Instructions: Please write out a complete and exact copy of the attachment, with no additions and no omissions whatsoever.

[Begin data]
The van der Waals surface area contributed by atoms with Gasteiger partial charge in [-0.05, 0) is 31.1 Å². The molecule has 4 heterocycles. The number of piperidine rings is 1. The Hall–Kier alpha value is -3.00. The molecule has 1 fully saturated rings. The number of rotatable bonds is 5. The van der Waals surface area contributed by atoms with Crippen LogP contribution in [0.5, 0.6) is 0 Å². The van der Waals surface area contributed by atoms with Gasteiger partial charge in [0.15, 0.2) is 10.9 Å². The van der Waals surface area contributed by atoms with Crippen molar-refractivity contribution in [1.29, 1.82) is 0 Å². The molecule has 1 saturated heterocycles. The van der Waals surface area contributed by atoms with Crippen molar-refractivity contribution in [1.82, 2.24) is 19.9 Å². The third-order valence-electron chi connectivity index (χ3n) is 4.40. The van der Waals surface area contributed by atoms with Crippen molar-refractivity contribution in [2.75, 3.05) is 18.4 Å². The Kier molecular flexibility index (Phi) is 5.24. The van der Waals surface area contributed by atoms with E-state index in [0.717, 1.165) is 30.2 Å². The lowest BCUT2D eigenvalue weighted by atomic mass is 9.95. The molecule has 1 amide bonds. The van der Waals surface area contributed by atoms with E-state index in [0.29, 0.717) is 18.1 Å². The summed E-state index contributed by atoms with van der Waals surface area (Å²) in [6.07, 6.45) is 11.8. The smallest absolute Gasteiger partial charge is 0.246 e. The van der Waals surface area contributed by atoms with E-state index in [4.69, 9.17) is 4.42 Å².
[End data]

The van der Waals surface area contributed by atoms with Gasteiger partial charge in [-0.05, 0) is 31.1 Å². The molecule has 4 heterocycles. The number of piperidine rings is 1. The Hall–Kier alpha value is -3.00. The molecule has 1 fully saturated rings. The number of rotatable bonds is 5. The van der Waals surface area contributed by atoms with Crippen LogP contribution in [0.5, 0.6) is 0 Å². The van der Waals surface area contributed by atoms with Gasteiger partial charge in [0.15, 0.2) is 10.9 Å². The van der Waals surface area contributed by atoms with Crippen molar-refractivity contribution in [1.29, 1.82) is 0 Å². The molecule has 1 saturated heterocycles. The van der Waals surface area contributed by atoms with Crippen molar-refractivity contribution in [1.82, 2.24) is 19.9 Å². The third-order valence-electron chi connectivity index (χ3n) is 4.40. The van der Waals surface area contributed by atoms with Crippen molar-refractivity contribution in [2.75, 3.05) is 18.4 Å². The Kier molecular flexibility index (Phi) is 5.24. The van der Waals surface area contributed by atoms with E-state index in [0.717, 1.165) is 30.2 Å². The lowest BCUT2D eigenvalue weighted by atomic mass is 9.95. The molecule has 1 amide bonds. The van der Waals surface area contributed by atoms with E-state index in [0.29, 0.717) is 18.1 Å². The summed E-state index contributed by atoms with van der Waals surface area (Å²) in [6.07, 6.45) is 11.8. The smallest absolute Gasteiger partial charge is 0.246 e. The van der Waals surface area contributed by atoms with E-state index in [4.69, 9.17) is 4.42 Å².